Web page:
The first Milner fundamental physics prize for advances in delving into the deepest mysteries of physics and the universe
One million dollars. Each winner has received three similar piles of paper trash.
Yuri Milner, a graduate physics school dropout, earned a few bucks [interview] via Internet games such as Facebook, Zynga (yes, I was just playing Mafia Wars for a few minutes), and Groupon and created a new prize:
9 Scientists Receive a New Physics Prize (The New York Times)Each of the nine winners has won $3,000,000, more than twice the Nobel prize. The choice of the winners is very sensible; the selection is impressive, showing that Yuri Milner still understands what's shaking.
The full list of winners include:
Nima Arkani-HamedThis prize will be awarded every year (lots of bucks, indeed) and new winners will be chosen by the previous ones. He must be very rich although sources estimate his wealth as $1 billion "only"; if I were giving away $3 million every year, I would become hungry sooner than 300 years later. ;-)
It's a very good selection, not only because I know most of the new multimillionaires in person. (I can't realize I've ever talked to Alexei Kitaev (the father of the topological quantum computer concept) but I've surely talked to everyone else – and in most cases, many many times.) Concerning the rumors that I was the person who was selecting the winners, I hope that you understand that I am not allowed to say whether the rumors are true.
Alan Guth's office at MIT before he received the prize. Please superimpose this picture onto the picture at the top to get an idea how Alan Guth's office looks today. ;-)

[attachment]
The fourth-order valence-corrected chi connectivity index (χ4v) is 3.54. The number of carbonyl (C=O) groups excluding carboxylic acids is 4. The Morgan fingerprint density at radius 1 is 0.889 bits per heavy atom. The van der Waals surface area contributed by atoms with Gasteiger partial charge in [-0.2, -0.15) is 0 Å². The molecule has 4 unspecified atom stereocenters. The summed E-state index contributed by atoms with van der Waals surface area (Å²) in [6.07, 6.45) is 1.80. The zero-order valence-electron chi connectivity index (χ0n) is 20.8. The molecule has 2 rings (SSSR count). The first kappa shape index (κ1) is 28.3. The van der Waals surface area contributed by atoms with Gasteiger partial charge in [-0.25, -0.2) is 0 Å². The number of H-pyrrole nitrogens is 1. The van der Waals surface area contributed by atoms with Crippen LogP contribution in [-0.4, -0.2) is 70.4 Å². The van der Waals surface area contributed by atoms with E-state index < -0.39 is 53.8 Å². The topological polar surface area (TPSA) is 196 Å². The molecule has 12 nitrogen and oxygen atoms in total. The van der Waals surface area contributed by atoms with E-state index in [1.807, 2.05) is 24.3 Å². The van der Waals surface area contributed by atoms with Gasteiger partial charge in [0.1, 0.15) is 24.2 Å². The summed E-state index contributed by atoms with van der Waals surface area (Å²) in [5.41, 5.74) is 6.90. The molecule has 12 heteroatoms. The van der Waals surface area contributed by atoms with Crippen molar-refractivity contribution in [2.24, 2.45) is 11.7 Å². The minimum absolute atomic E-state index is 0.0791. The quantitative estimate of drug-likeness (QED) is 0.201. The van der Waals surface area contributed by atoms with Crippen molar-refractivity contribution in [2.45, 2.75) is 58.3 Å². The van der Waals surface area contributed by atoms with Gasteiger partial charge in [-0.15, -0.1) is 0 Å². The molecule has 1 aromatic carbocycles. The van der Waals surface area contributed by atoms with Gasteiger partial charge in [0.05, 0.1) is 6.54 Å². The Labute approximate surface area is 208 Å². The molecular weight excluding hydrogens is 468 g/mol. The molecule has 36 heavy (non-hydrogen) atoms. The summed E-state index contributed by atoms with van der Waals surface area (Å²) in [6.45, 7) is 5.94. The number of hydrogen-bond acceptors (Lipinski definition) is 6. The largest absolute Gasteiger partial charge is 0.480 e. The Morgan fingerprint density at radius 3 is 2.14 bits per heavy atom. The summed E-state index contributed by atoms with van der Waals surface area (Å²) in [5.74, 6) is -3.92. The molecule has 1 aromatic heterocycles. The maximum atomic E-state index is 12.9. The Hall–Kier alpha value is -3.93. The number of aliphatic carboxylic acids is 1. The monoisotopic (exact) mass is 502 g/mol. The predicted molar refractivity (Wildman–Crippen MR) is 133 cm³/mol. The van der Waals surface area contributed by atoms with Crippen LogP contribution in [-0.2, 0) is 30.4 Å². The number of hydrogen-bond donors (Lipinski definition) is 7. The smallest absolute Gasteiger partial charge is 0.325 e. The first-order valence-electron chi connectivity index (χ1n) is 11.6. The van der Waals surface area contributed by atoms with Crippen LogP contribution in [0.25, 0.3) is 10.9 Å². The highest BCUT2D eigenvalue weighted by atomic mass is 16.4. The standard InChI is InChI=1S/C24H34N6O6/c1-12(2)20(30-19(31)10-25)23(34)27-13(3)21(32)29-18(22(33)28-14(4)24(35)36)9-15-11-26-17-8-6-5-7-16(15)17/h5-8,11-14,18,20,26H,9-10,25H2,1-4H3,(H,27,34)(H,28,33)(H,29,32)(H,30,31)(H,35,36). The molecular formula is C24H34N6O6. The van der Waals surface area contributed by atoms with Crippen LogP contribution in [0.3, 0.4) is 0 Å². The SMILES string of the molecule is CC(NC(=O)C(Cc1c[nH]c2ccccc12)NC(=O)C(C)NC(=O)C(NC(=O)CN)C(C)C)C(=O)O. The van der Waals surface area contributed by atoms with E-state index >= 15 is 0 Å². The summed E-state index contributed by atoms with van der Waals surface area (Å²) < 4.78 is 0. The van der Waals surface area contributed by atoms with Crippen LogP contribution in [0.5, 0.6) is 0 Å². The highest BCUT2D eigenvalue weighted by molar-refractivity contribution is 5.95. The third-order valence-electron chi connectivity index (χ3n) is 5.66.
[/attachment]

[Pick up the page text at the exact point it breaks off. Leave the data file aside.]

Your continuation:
Alan Guth is an ex-student of a 2004-2005 string theory course of mine (he has always had the best questions even though he slept through most of the classes but I didn't take it personally; Alan Guth already announced that his bank charged him $12 when those three millions were added to his account), Nima Arkani-Hamed is a long-time ex-colleague and co-author of mine (I don't want to make it sound much more personal than that because it would sound like licking the buttocks of people who became multimillionaires), and so on. At Rutgers, I've worked next to Maldacena and Seiberg for quite some time.
Of course, all of the winners are theorists and most of them are string theorists. I guess that they may choose more general physicists, too. I think that each of them may deserve a blog entry or several of them that would describe his major contributions to physics.
Congratulations and thanks to Mr Milner for donating several bucks for a prize that seems to start with stellar names, indeed! The prize has instantly become the most lucrative academic prize in the world, beating the Templeton Prize and the Nobel Prize combined.
It's a topic for deep philosophical debates – and your comments – whether or not such huge amounts of money actually help the folks to improve their creativity in the future. I have some doubts about this particular ability of the money; your humble correspondent may be close to Grigori Perelman's idea about the optimum amount of money available to a thinker.
However, I have no doubts that physics needs to gain more authority in the society and creating multimillionaire physicists is a way to do so because most ordinary people understand the concept of the money even if they fail to understand the value of physics. This change of the atmosphere may be immensely good for the society – helping the mankind much more intensely and much more permanently than billions spent by other billionaires for random charities. It's plausible that some of the young people who are starting to work on string theory today will do so mostly because of their dreams to win the Milner prize in the future. While it's not the most innocent and purified motivation, I still think that it's a good thing if that's how many more smart people will be thinking.
There are a few obvious people who deserve a prize with this description, including Stephen Hawking. This Gentleman could be another example, beyond the list of nine physicists at the top, of the important fact (also explicitly stated by Yuri Milner) that people often discover something that is quite obviously true, deep, and spectacularly important but they can't get down-to-Earth prizes such as the Nobel prize because their findings are ahead of their time.
There's also a $100,000 prize for young emerging stars. The smartest young TRF readers may find this amount of money helpful, too.